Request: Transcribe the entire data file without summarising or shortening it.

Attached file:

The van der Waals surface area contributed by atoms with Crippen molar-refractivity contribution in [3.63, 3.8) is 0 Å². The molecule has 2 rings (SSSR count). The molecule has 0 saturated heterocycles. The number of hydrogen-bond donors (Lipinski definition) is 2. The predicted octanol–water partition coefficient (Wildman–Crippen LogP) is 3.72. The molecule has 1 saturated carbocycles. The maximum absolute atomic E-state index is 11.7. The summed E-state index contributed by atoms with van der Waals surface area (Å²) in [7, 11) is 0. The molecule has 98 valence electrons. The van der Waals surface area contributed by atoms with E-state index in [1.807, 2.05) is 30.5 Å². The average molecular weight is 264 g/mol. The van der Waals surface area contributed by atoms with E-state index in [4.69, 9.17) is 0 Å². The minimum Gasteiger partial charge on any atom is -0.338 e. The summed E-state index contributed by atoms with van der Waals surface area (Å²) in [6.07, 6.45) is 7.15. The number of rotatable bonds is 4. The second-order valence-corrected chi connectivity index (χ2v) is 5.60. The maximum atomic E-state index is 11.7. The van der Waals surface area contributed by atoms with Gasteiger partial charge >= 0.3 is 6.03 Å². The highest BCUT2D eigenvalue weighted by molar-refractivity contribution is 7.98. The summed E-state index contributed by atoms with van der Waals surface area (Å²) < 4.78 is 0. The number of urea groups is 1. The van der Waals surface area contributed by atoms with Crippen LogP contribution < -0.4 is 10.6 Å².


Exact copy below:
The van der Waals surface area contributed by atoms with Crippen molar-refractivity contribution in [3.63, 3.8) is 0 Å². The molecule has 2 rings (SSSR count). The molecule has 0 saturated heterocycles. The number of hydrogen-bond donors (Lipinski definition) is 2. The predicted octanol–water partition coefficient (Wildman–Crippen LogP) is 3.72. The molecule has 1 saturated carbocycles. The maximum absolute atomic E-state index is 11.7. The summed E-state index contributed by atoms with van der Waals surface area (Å²) in [7, 11) is 0. The molecule has 98 valence electrons. The van der Waals surface area contributed by atoms with E-state index in [1.807, 2.05) is 30.5 Å². The average molecular weight is 264 g/mol. The van der Waals surface area contributed by atoms with E-state index in [4.69, 9.17) is 0 Å². The minimum Gasteiger partial charge on any atom is -0.338 e. The summed E-state index contributed by atoms with van der Waals surface area (Å²) in [6.07, 6.45) is 7.15. The number of rotatable bonds is 4. The second-order valence-corrected chi connectivity index (χ2v) is 5.60. The maximum atomic E-state index is 11.7. The van der Waals surface area contributed by atoms with Gasteiger partial charge >= 0.3 is 6.03 Å². The highest BCUT2D eigenvalue weighted by molar-refractivity contribution is 7.98. The summed E-state index contributed by atoms with van der Waals surface area (Å²) < 4.78 is 0. The number of urea groups is 1. The van der Waals surface area contributed by atoms with Crippen LogP contribution < -0.4 is 10.6 Å².